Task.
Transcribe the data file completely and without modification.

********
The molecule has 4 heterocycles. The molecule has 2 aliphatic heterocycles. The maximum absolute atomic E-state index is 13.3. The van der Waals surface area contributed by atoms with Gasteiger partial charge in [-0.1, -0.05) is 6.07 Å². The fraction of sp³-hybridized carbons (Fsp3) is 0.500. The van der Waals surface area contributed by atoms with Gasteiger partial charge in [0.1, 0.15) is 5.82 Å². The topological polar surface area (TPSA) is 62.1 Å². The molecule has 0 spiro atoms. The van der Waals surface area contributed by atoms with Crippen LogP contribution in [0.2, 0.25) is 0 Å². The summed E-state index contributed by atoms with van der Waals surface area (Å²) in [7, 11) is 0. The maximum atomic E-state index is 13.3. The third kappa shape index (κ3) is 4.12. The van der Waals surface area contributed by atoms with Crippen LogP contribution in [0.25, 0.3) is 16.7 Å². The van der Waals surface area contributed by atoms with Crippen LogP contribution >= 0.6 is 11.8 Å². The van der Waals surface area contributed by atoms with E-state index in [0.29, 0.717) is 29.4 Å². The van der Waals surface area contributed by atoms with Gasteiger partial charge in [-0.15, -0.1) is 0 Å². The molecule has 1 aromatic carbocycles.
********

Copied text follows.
The molecule has 4 heterocycles. The molecule has 2 aliphatic heterocycles. The maximum absolute atomic E-state index is 13.3. The van der Waals surface area contributed by atoms with Gasteiger partial charge in [-0.1, -0.05) is 6.07 Å². The fraction of sp³-hybridized carbons (Fsp3) is 0.500. The van der Waals surface area contributed by atoms with Gasteiger partial charge in [0.1, 0.15) is 5.82 Å². The topological polar surface area (TPSA) is 62.1 Å². The molecule has 0 spiro atoms. The van der Waals surface area contributed by atoms with Crippen LogP contribution in [0.2, 0.25) is 0 Å². The summed E-state index contributed by atoms with van der Waals surface area (Å²) in [7, 11) is 0. The maximum atomic E-state index is 13.3. The third kappa shape index (κ3) is 4.12. The van der Waals surface area contributed by atoms with Crippen LogP contribution in [0.25, 0.3) is 16.7 Å². The van der Waals surface area contributed by atoms with Crippen LogP contribution >= 0.6 is 11.8 Å². The van der Waals surface area contributed by atoms with E-state index in [0.29, 0.717) is 29.4 Å². The van der Waals surface area contributed by atoms with Gasteiger partial charge in [-0.15, -0.1) is 0 Å². The molecule has 1 aromatic carbocycles.